Tour
Thursday, December 17, 2020 - 10:00 a.m. to 11:15 a.m. ET

Drawing on the riches of one of the greatest post-impressionist and early modern art collections in the world and remarkable high-definition Deep Zoom technology, Barnes Foundation educator Penny Hansen guides a series of live virtual tours that closely examine the paintings and lives of five artists who helped shape a truly revolutionary period in the history of art. This program focuses on art by Pierre-Auguste Renoir. (World Art History Certificate elective, 1/2 credit)

Lecture/Seminar
Thursday, December 17, 2020 - 6:45 p.m. ET

The fledgling aviators who followed in the steps of the Wright brothers were daring, dashing, and about to launch themselves into a whole new world of entertainment—the air show. Aviation writer and filmmaker Paul Glenshaw leads a rollicking trip around the country at the dawn of the last century and the age of flight.

Lecture/Seminar
Thursday, December 17, 2020 - 6:45 p.m. ET

Too small to turn the tide of the war on its own, the success of the 1943 American and British campaign in Sicily nevertheless produced lessons that would be put to good use ten months later on the beaches at Normandy. Historian Christopher Hamner examines the battle for the island in the context of World War II Europe.

Lecture/Seminar
Friday, December 18, 2020 - 12:00 p.m. to 1:15 p.m. ET

Caravaggio was a genius, a scoundrel, an outlaw, and a murderer. But above all, he was the greatest artist of his age, and remains one of the most influential and absorbing of all Italian painters. Art historian Elaine Ruffolo highlights his legacy. (World Art History Certificate elective, 1/2 credit)

Lecture/Seminar
Wednesday, January 6, 2021 - 6:30 p.m. ET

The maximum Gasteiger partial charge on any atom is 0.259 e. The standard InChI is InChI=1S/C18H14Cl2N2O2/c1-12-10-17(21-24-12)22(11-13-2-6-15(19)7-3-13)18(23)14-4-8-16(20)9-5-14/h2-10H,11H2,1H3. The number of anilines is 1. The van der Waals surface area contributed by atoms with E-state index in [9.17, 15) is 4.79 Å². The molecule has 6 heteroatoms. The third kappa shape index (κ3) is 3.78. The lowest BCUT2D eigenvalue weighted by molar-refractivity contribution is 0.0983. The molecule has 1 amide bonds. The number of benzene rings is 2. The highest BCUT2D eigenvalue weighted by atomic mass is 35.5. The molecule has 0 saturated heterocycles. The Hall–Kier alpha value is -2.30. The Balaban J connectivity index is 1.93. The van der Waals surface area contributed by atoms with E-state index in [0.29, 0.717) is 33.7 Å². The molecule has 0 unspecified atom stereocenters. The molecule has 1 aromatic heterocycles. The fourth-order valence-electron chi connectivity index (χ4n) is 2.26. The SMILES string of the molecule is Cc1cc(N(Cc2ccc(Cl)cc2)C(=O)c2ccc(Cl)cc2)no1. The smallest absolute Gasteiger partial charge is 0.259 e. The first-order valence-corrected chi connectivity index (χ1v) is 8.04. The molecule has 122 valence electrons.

Over a career that spanned six decades, Sir Alfred Hitchcock’s films never failed in bringing audiences to the edge of their seats. Join playwright and screenwriter Marc Lapadula as he peels back the layers of meaning beneath this grandmaster’s bold intentions and dazzling techniques that made him one of the most influential filmmakers in the history of world cinema.

Lecture/Seminar
Thursday, January 7, 2021 - 6:30 p.m. ET

They were the least likely of spies—and their exploits have often remained in the shadows of WWII’s espionage lore. Brent Geary and Randy Burkett, career officers in in the CIA, share the stories of remarkable women who fought both the Nazis and gender stereotypes to help win the war and create the foundation for the modern CIA and U.S. military special forces.

Lecture/Seminar
Friday, January 8, 2021 - 12:00 p.m. to 1:15 p.m. ET

Join art historian Elaine Ruffolo, direct from her home in Tuscany, for a close look at the history, art, and culture of one of Italy’s most treasured cities, one on which artists including Donatello, Mantegna, Titian, and Giotto left their dazzling marks. (World Art History Certificate elective, 1/2 credit)

Lecture/Seminar
Saturday, January 9, 2021 - 10:00 a.m. to 3:15 p.m. ET

The story of the American Revolution is more than a catalog of deeds by famous men. Historian Richard Bell explores this tumultuous period from the perspective of ordinary Americans by looking at military recruitment, the wars on the home front and in Native American territory, the struggles of people of color, and the experiences of loyalists.

Lecture/Seminar
Monday, January 11, 2021 - 6:45 p.m. ET

Paul Halpern, professor of physics at the University of the Sciences in Philadelphia, tells the little-known story of the unlikely friendship between physicist Wolfgang Pauli and renowned psychoanalyst Carl Jung and their insights about the concept of synchronicity and the nature of quantum reality.

Course
Tuesday, January 12 to February 16, 2021 - 12:00 p.m. to 1:30 p.m. ET

Popular Smithsonian music lecturer Saul Lilienstein traces Bach’s artistic journeys as he explores the composer’s magnificent musical achievements. Lectures are highlighted by superb music recordings.

Course
Course Sessions: Tuesday, January 12 to March 2, 2021 - 6:30 p.m. ET
Performance: Tuesday, March 9, 2021 - 6:30 p.m. ET

If you’ve always wanted to learn the language and elements of musical notation and composition or are a singer or instrumentalist who has never mastered reading music, here’s the perfect opportunity. In an interactive course leading to a performance, conductor Ernest Johnson guides participants 55 and older in developing the foundation every musician needs.

Tour
Wednesday, January 13, 2021 - 12:00 p.m. to 1:30 p.m. ET